The Rose-breasted Grosbeak (Pheucticus ludovicianus) is a sweet-singing songbird from the Cardinalidae family. Like many other birds in this group, males are more colorful than females, and they take their name from their vivid scarlet chests and massive seed-crushing bills.
These beautiful birds are always a welcome sight, and they are one species that all bird watchers should get a good look at. But where exactly do Rose-breasted Grosbeaks live?
Rose-breasted Grosbeaks are New-World birds that occur only in North and South America. They are neo-tropical migrants that breed in the northeast of the United States and Canada and overwinter in the Caribbean, Central America, and northern South America.
Rose-breasted Grosbeaks can be seen far outside their breeding range while migrating northwards. Birdwatchers from central Texas up through the Great Plains might spot these birds on their spring migration in May.
Read along to learn all about the distribution range and migratory habits of the Rose-breasted Grosbeak.
Rose-breasted Grosbeaks have a significant range across Canada and the US, during the breeding season
Rose-breasted Grosbeaks are distributed from Central Canada in the north to the northwest of South America in the south. They are migratory birds, so they do not occur throughout their range at all times of the year.
Their range includes the summer breeding grounds in Canada and the northeast of the United States and their overwintering grounds in the Caribbean, Mexico, and Central and South America. They can also be seen between their breeding and overwintering grounds on spring and fall migration.
Continue reading for a closer look at their American and Canadian distributions.
Rose-breasted Grosbeaks overwinter in the Caribbean, Mexico, Central and South America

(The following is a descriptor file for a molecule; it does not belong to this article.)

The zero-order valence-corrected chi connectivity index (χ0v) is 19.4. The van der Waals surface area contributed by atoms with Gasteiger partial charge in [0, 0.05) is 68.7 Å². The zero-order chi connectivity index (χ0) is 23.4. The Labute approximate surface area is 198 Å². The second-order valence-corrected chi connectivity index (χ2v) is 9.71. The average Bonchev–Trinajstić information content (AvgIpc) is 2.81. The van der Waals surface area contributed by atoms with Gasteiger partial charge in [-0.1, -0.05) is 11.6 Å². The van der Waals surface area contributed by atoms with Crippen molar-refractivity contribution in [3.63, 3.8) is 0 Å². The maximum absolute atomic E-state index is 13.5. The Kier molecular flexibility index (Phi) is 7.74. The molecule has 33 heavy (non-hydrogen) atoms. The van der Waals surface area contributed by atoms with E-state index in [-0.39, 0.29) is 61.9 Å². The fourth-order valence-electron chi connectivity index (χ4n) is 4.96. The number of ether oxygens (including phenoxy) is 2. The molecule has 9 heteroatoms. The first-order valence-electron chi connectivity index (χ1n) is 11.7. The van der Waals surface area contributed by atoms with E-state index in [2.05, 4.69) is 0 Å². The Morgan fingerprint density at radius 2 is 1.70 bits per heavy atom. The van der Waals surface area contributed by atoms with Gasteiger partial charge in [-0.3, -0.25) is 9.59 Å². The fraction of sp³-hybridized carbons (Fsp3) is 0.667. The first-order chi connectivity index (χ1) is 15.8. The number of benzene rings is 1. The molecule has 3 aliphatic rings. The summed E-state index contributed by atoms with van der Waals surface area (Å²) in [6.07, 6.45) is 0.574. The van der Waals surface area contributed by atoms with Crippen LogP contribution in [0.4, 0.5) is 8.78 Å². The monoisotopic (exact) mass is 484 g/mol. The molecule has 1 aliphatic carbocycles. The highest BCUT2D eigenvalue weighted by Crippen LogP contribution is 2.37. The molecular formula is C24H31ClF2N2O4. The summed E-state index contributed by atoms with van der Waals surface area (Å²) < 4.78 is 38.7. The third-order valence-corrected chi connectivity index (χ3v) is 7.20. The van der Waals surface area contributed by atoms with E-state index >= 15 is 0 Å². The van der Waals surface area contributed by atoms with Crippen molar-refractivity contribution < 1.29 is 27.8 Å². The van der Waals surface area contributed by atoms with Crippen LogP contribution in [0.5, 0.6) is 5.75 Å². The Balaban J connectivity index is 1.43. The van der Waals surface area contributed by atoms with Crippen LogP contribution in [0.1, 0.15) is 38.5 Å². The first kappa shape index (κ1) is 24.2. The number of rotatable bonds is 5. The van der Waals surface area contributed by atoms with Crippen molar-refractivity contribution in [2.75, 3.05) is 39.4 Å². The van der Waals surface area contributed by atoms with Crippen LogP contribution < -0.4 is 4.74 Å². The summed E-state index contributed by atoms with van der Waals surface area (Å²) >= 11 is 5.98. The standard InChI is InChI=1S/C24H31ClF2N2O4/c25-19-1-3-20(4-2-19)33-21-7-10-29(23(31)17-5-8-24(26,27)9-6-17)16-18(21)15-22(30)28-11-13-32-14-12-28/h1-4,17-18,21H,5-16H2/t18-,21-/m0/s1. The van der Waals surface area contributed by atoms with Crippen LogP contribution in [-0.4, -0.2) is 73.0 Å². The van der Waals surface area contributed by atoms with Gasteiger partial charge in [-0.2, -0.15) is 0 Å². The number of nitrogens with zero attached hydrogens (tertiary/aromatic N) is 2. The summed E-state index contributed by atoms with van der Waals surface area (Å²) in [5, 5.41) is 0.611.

Rose-breasted Grosbeaks can be seen in practically any state east of the Rocky Mountains while on migration. However, their breeding range is mostly limited to the Midwest and the Northeast.
Rose-breasted Grosbeaks breed in the following regions:
Many Rose-breasted Grosbeaks cross the border to breed in Canada. Most breed in the southeast, forming the northern boundary of the breeding population in the United States. However, many migrate into a more northwesterly breeding range that extends through central Saskatchewan and Alberta.
Birdwatchers can spot breeding Rose-breasted Grosbeaks in the following provinces:
Male and female Rose-breasted Grosbeaks at a backyard bird feeder
Rose-breasted Grosbeaks are most abundant in the great lakes region and surrounding areas during the breeding season. The highest densities occur in states like Iowa, Wisconsin, Michigan, and the Canadian province of Ontario. Breeding birds are most common in young forests with plenty of saplings.
Read on to learn more about their preferred habitats and where you might spot these gorgeous birds.
Rose-breasted Grosbeaks prefer moist, well-wooded areas in the United States and Canada. They have a reasonably wide habitat tolerance but prefer deciduous woodlands for breeding. Fortunately, these birds have adapted to suburban areas and often visit backyard bird feeders.